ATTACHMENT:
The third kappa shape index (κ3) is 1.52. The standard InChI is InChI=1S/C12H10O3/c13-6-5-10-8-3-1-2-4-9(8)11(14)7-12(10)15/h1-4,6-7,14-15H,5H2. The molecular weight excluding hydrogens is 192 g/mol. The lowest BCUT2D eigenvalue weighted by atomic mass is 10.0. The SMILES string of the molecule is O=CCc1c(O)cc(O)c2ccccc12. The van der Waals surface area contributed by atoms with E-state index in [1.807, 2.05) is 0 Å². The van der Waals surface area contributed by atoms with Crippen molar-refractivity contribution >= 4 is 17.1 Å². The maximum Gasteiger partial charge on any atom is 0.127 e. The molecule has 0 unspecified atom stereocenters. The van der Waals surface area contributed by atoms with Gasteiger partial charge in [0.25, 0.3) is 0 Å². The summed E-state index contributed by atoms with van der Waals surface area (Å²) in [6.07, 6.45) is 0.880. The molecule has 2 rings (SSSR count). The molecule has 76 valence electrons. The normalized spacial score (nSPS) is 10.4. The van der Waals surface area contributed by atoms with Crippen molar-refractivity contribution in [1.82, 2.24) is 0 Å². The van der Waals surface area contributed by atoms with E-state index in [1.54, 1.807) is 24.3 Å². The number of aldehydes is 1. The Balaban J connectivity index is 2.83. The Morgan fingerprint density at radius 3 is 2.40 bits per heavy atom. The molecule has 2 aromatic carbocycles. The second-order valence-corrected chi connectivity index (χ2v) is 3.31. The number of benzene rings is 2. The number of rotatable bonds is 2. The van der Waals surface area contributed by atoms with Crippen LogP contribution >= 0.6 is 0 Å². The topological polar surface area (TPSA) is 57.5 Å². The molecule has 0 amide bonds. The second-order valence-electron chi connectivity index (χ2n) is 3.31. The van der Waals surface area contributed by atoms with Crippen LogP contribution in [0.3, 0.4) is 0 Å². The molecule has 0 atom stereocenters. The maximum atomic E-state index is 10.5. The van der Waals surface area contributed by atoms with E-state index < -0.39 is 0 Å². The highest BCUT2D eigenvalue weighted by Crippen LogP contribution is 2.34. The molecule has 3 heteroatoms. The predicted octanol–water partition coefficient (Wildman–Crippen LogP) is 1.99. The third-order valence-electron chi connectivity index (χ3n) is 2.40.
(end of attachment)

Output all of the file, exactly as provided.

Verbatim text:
The third kappa shape index (κ3) is 1.52. The standard InChI is InChI=1S/C12H10O3/c13-6-5-10-8-3-1-2-4-9(8)11(14)7-12(10)15/h1-4,6-7,14-15H,5H2. The molecular weight excluding hydrogens is 192 g/mol. The lowest BCUT2D eigenvalue weighted by atomic mass is 10.0. The SMILES string of the molecule is O=CCc1c(O)cc(O)c2ccccc12. The van der Waals surface area contributed by atoms with E-state index in [1.807, 2.05) is 0 Å². The van der Waals surface area contributed by atoms with Crippen molar-refractivity contribution >= 4 is 17.1 Å². The maximum Gasteiger partial charge on any atom is 0.127 e. The molecule has 0 unspecified atom stereocenters. The van der Waals surface area contributed by atoms with Gasteiger partial charge in [0.25, 0.3) is 0 Å². The summed E-state index contributed by atoms with van der Waals surface area (Å²) in [6.07, 6.45) is 0.880. The molecule has 2 rings (SSSR count). The molecule has 76 valence electrons. The normalized spacial score (nSPS) is 10.4. The van der Waals surface area contributed by atoms with Crippen molar-refractivity contribution in [1.82, 2.24) is 0 Å². The van der Waals surface area contributed by atoms with E-state index in [1.54, 1.807) is 24.3 Å². The number of aldehydes is 1. The Balaban J connectivity index is 2.83. The Morgan fingerprint density at radius 3 is 2.40 bits per heavy atom. The molecule has 2 aromatic carbocycles. The second-order valence-corrected chi connectivity index (χ2v) is 3.31. The number of benzene rings is 2. The number of rotatable bonds is 2. The van der Waals surface area contributed by atoms with Crippen LogP contribution >= 0.6 is 0 Å². The topological polar surface area (TPSA) is 57.5 Å². The molecule has 0 amide bonds. The second-order valence-electron chi connectivity index (χ2n) is 3.31. The van der Waals surface area contributed by atoms with Crippen LogP contribution in [0.3, 0.4) is 0 Å². The molecule has 0 atom stereocenters. The maximum atomic E-state index is 10.5. The van der Waals surface area contributed by atoms with E-state index < -0.39 is 0 Å². The highest BCUT2D eigenvalue weighted by Crippen LogP contribution is 2.34. The molecule has 3 heteroatoms. The predicted octanol–water partition coefficient (Wildman–Crippen LogP) is 1.99. The third-order valence-electron chi connectivity index (χ3n) is 2.40.